With her parents and crowds of supporters present, Amelia Earhart touched down at Oakland Airport.
In honour of her namesake, former TV traffic and weather reporter Amelia Rose Earhart symbolically finished the around-the-world flight that the famed aviatrix tragically failed to complete in 1937.
“I feel like we’ve brought Amelia Earhart home to Oakland,” she said at California’s Oakland Airport on the completion of the 39,000 kilometre journey, which took in Australia and a stopover at Darwin.
When Earhart’s plane descended from the clear sky, her mother Deborah Dale was waiting on tiptoes and at the brink of tears.
Once Earhart got off the plane, she bypassed the swarming media to hug her mother and her father, Glen Earhart.
“I have goose bumps. The hairs are standing up on my arm,” Dale said. “I am so proud of her.”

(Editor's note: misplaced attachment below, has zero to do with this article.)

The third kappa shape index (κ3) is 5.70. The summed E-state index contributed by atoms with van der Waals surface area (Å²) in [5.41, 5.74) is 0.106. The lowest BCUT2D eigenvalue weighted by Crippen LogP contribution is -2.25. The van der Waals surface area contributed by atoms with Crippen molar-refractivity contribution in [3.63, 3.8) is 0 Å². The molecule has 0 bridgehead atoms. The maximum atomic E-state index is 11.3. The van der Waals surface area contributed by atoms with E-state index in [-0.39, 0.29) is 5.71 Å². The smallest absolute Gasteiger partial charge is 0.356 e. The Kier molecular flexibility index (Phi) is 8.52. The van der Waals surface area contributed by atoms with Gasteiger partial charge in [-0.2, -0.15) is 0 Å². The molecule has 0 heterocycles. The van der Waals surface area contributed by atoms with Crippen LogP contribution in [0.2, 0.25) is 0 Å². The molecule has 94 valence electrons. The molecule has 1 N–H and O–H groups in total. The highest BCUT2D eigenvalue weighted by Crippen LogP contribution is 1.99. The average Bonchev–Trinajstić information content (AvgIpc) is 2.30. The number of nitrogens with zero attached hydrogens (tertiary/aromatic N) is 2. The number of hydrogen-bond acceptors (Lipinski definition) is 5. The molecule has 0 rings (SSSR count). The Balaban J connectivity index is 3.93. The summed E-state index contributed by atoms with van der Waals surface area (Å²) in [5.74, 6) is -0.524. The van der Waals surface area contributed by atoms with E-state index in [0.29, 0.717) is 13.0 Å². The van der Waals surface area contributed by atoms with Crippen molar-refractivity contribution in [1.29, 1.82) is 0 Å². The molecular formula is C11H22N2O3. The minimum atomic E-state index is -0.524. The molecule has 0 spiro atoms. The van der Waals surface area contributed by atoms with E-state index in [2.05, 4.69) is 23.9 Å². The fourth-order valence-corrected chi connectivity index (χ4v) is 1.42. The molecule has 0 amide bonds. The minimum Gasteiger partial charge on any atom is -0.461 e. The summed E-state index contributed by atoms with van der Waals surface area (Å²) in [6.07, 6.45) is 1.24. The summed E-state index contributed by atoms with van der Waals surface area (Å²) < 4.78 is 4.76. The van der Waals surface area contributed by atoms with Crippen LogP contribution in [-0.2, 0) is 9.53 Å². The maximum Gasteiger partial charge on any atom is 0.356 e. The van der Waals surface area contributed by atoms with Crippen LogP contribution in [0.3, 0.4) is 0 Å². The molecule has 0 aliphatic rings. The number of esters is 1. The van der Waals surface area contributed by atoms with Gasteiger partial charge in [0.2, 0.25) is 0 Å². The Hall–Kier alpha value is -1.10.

Earhart has come a long way from the days when the famous name her mother gave her used to embarrass her, so she went by Amy instead.
People would always ask if she was a pilot, and she would answer no, until she thought “Why not?”
Earhart earned her license at 21 after juggling multiple jobs and her studies at the University of Colorado Boulder to pay for flight lessons.
Now the 31-year-old who lives in Denver runs the non-profit Fly With Amelia Foundation, which sends girls aged 16 to 18 to flight school. She hopes her story and around-the-world flight will inspire girls to fly.
“Who knew she was going to do the obvious and fly?” Dale said.
Amelia Earhart became the first woman to fly solo across the Atlantic in 1932. She disappeared over the Pacific while attempting to circumnavigate the globe in 1937 after setting off from Oakland.